NYC’s Collaboration For Climate Solutions

By path2positive

New York City has committed to cut greenhouse gas emissions from privately owned buildings by 80% over the next 35 years, and the City’s Mayor, Bill de Blasio, just released a new plan to speed up that process. The plan aims to reduce the environmental impact of buildings by focusing on efficiency, clean energy, and conservation.

The plan centers on connecting building owners with the resources needed to make their properties more green. It’s hoped that in the next decade, over 1,000 buildings will be retrofitted per year—which would be the equivalent of taking 200,000 cars off the streets. By implementing the policy, Mayor De Blasio emphasized, "we're ensuring that building owners have the tools they need to go green through the NYC Retrofit Accelerator."

The new policy will work in conjunction with the city’s already bold climate action plan to clean up public buildings. The program will provide benefits across the board in the city. Increased efficiency will decrease electricity bills for residents and building owners. Additionally, the Mayor’s plan has the support of environmental groups, and the real estate industry. Such a broad coalition illustrates how the transition to sustainable solutions is a political, economic and environmental win for communities throughout the US. For more information on getting your city to act, check out the Path to Positive Communities.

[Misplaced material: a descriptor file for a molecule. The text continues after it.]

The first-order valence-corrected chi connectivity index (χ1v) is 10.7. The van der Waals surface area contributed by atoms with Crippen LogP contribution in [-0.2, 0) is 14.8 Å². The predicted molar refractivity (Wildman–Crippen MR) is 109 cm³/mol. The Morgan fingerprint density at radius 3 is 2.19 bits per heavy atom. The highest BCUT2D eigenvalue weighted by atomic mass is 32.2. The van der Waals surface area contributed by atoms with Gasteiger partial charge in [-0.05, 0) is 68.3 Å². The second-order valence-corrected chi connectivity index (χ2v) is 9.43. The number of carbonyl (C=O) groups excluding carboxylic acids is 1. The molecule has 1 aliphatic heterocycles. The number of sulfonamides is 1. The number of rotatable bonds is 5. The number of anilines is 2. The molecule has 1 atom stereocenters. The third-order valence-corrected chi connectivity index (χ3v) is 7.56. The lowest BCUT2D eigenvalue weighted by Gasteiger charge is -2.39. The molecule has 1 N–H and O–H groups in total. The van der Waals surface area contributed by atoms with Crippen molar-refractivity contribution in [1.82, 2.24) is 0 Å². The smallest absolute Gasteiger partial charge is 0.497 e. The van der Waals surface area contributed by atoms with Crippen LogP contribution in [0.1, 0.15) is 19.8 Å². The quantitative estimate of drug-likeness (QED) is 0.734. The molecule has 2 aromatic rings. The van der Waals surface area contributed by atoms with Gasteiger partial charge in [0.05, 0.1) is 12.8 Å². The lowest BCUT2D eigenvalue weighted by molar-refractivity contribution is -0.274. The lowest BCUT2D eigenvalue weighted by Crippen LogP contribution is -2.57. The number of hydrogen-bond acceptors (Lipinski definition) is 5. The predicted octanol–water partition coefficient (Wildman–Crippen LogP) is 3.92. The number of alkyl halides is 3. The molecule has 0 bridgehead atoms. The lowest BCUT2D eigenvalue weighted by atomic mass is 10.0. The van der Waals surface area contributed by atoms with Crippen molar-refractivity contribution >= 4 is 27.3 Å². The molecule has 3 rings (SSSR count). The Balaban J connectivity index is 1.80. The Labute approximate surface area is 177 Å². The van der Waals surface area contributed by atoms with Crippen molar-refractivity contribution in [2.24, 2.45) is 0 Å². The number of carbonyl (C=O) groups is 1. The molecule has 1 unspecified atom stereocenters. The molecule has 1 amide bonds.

De Blasio program aims to cut a million tons of emissions from city buildings

By David Giambusso | Politico New York | September 28, 2015

Mayor Bill de Blasio will announce today a multi-faceted plan to speed progress in the city's efforts to cut greenhouse gas emissions in private buildings 80 percent by the year 2050.

The mayor will introduce a "retrofit accelerator" — a free one-stop shop for private landlords to help them refurbish buildings for energy efficiency, clean energy and water conservation. De Blasio's stated goal is to cut building emissions by about one million metric tons through retrofits in roughly 1,000 buildings a year by 2025. If successful, the city says, the reductions will be the equivalent of taking 200,000 cars off the road and will save building owners $350 million a year in utility costs.

"Business as usual simply won't do when our very survival is at stake," de Blasio said in a statement provided to POLITICO New York. "We're ensuring that building owners have the tools they need to go green through the NYC Retrofit Accelerator."

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